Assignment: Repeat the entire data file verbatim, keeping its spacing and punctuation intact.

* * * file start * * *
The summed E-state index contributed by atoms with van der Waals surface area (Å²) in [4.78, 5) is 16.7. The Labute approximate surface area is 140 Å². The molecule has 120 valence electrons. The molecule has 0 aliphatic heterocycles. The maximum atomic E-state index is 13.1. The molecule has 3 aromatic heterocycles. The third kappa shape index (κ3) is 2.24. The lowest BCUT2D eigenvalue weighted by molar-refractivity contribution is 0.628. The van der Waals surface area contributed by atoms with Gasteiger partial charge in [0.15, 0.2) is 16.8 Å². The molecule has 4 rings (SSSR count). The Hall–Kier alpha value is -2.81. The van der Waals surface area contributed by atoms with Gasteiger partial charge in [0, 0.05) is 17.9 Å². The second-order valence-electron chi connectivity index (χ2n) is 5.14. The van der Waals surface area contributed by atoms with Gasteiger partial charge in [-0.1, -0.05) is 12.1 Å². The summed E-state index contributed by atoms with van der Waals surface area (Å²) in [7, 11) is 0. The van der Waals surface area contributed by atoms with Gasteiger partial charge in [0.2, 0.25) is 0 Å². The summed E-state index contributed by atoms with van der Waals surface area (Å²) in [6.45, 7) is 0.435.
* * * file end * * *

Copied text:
The summed E-state index contributed by atoms with van der Waals surface area (Å²) in [4.78, 5) is 16.7. The Labute approximate surface area is 140 Å². The molecule has 120 valence electrons. The molecule has 0 aliphatic heterocycles. The maximum atomic E-state index is 13.1. The molecule has 3 aromatic heterocycles. The third kappa shape index (κ3) is 2.24. The lowest BCUT2D eigenvalue weighted by molar-refractivity contribution is 0.628. The van der Waals surface area contributed by atoms with Gasteiger partial charge in [0.15, 0.2) is 16.8 Å². The molecule has 4 rings (SSSR count). The Hall–Kier alpha value is -2.81. The van der Waals surface area contributed by atoms with Gasteiger partial charge in [0, 0.05) is 17.9 Å². The second-order valence-electron chi connectivity index (χ2n) is 5.14. The van der Waals surface area contributed by atoms with Gasteiger partial charge in [-0.1, -0.05) is 12.1 Å². The summed E-state index contributed by atoms with van der Waals surface area (Å²) in [7, 11) is 0. The van der Waals surface area contributed by atoms with Gasteiger partial charge in [0.2, 0.25) is 0 Å². The summed E-state index contributed by atoms with van der Waals surface area (Å²) in [6.45, 7) is 0.435.